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Small claims court rules termination clause that violates ESA in future is unenforceable

job-loss-severance-payThe impact of the Ontario Superior Court’s decision in Wright v. The Young and Rubicam Group of Companies (Wunderman), 2011 ONSC 4720, on the enforceability of termination clauses in employment contracts continues to be felt. Specifically, termination clauses which are held not to comply with the minimum standards established by the Ontario Employment Standards Act, 2000 (“ESA”) in the “future”, have been held to be unenforceable. Wright confirmed an earlier line of decisions.

In the recent case of Garreton v. Complete Innovations Inc., 2016 ONSC 1178, the Ontario Divisional Court held that if a termination clause could be non-compliant with the ESA at some point in the future, then it would not be enforceable. This means that even if the clause were valid for a termination that occurred today, if it could be argued it violated the ESA in the future, it would not be enforced.

In Garreton, the company had the employee sign the following termination clause which provided the employee would get her entitlement to termination pay but not severance pay:

Otherwise Complete Innovations Inc. may at any time terminate this agreement by providing the Employee with (1) one week notice if their duration of continuous employment with the Company is more than 3 months but less than 1 year. (2) weeks prior written notice of intention to terminate if the Employee duration of continuous employment with the Company is more than 1 year but less than (3) years. If the duration of continuous employment with the Company is more than 3 years each additional year will entitle the Employee to (1) one additional week of notice to a maximum of 8 weeks. … Complete Innovations Inc. shall maintain on your behalf your employee benefits for a period of not less than the period required by applicable statute.

The termination provisions set forth above represent all severance pay entitlement, notice of termination or termination pay in lieu thereof, salary, bonuses, automobile allowances, vacation and/or vacation pay and other remuneration and benefits payable or otherwise provided to you in relation to your employment by Complete Innovations Inc. and any preceding employment by any company.”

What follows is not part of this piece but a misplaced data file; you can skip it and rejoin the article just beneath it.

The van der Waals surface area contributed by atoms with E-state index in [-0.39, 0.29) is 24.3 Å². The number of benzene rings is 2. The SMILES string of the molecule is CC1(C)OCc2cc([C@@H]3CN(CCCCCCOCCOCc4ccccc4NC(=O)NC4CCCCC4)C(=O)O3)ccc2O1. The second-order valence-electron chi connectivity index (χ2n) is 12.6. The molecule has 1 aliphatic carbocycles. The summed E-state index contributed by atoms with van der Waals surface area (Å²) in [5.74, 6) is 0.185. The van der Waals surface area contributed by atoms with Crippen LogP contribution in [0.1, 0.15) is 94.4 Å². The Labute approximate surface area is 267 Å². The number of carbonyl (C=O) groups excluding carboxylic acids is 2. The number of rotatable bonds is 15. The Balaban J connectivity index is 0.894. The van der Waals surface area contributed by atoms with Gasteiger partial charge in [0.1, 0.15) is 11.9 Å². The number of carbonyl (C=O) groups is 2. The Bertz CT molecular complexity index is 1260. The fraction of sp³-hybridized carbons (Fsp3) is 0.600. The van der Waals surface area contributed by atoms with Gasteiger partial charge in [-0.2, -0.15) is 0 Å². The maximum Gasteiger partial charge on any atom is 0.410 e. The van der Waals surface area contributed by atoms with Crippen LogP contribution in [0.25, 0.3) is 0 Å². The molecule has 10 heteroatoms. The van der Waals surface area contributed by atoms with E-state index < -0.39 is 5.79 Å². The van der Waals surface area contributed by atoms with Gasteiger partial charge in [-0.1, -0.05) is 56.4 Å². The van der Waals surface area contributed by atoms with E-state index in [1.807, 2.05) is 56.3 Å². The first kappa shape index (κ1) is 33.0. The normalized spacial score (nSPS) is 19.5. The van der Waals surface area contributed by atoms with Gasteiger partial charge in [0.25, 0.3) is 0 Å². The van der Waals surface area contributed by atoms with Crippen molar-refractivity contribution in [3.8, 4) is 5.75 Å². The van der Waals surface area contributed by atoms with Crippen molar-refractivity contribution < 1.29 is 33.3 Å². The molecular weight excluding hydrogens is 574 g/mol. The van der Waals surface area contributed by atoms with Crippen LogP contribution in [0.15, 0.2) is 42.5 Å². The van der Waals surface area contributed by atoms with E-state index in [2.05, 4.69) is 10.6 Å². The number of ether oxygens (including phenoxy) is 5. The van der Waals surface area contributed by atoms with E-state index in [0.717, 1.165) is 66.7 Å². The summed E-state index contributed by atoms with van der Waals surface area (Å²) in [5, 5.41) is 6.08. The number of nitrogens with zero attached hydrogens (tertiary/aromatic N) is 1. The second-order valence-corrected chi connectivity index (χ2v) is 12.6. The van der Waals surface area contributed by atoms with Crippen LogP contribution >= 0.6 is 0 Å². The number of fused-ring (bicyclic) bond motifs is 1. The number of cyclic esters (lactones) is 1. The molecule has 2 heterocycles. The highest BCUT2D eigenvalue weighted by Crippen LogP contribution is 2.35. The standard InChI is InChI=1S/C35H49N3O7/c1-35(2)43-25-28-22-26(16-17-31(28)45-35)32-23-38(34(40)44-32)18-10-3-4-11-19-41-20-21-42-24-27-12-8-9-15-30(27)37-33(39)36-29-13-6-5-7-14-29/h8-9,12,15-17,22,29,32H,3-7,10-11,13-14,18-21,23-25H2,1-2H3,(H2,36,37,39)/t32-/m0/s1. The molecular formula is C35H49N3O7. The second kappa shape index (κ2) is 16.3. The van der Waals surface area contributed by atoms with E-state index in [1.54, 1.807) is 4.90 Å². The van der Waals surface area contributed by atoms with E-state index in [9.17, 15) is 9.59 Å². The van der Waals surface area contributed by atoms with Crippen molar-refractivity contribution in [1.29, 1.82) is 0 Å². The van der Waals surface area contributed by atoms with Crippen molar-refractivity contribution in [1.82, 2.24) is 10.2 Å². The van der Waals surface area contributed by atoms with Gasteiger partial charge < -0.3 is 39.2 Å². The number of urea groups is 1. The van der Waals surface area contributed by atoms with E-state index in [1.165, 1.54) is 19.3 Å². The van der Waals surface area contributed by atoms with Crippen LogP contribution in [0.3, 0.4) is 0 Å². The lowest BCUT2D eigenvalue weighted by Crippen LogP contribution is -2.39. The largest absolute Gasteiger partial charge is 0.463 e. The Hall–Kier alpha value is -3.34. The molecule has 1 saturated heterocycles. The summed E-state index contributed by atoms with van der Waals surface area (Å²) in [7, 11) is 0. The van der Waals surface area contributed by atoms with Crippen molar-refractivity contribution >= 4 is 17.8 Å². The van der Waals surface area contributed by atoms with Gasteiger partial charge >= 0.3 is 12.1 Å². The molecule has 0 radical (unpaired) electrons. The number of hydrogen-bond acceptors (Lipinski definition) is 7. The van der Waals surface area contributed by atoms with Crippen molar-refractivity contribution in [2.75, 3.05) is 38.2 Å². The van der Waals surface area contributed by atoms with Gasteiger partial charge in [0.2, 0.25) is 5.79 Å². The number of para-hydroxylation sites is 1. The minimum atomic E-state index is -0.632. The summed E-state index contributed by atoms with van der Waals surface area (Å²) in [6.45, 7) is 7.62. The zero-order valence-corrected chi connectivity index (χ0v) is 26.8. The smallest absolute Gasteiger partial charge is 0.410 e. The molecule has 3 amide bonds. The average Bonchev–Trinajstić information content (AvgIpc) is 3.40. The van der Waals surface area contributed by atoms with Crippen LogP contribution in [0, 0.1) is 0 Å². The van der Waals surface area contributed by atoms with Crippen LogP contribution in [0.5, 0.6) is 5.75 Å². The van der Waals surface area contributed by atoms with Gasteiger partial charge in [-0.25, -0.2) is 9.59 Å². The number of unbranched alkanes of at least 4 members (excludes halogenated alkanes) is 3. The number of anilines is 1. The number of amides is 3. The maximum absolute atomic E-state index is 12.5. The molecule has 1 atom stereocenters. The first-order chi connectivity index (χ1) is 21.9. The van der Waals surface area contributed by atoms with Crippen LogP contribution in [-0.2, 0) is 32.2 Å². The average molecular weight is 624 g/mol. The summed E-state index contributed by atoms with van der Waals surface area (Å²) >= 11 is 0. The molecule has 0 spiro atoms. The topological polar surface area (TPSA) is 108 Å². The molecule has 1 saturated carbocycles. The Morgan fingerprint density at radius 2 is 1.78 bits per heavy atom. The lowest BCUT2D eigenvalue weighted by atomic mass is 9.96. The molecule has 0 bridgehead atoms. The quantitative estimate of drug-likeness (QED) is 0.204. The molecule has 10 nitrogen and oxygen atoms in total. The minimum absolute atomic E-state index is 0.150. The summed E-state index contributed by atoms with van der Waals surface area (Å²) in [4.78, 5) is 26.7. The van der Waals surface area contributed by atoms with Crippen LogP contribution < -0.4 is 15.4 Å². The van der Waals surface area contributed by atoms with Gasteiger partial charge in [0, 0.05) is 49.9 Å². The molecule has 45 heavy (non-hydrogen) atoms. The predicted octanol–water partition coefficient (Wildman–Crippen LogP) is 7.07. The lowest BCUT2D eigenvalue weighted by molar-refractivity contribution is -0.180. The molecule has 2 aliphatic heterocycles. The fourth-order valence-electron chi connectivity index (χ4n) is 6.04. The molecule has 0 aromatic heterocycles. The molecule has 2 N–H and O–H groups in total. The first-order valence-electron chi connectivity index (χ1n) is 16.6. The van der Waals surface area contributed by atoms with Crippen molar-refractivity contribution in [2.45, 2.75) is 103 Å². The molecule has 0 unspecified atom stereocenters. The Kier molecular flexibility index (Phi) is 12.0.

At the time of termination, the employee only had two years of service and was therefore only entitled to 2 weeks of termination pay. Although the company was a severance pay employer because it had a payroll of 2.5 million, the employee did not have the necessary five years of service to qualify for statutory severance pay.

Based on this contract, the company paid the employee her two weeks of Termination Pay.

The Ontario Divisional Court reviewed the clause and held that based on the Wright decision, the termination clause was invalid and the common law would apply:

  1. Section 5 of the ESA prevents contracting out of the minimum standards.
  2. The company was a statutory severance pay employer because it had a payroll of more than 2.5 million.
  3. The clause violates the ESA because it only provides for termination pay and expressly prohibited the payment of statutory severance pay under the ESA.
  4. Wright stands for the proposition that a termination clause which could violate the ESA in the future would not be upheld.

This decision is another reminder to employers to ensure that termination clauses provide for all entitlements prescribed by the ESA in order for them to be considered valid and enforceable. The company in this case should never have carved out its obligation to provide statutory severance pay.

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Simon Heath, BA, MIR, LLB, Heath Law

Employment Lawyer and principal at Heath Law, Employment Lawyers
Simon Heath, BA, MIR, LLB, is the Principal of Heath Law, Employment Lawyers in Mississauga, Ontario. Simon represents both public and private-sector employers and employees (unionized and non-unionized) at all stages of the employment relationship with a focus in the areas of employment law, labour law and human rights law; these representations are made at all levels of courts and all administrative tribunals. Read more
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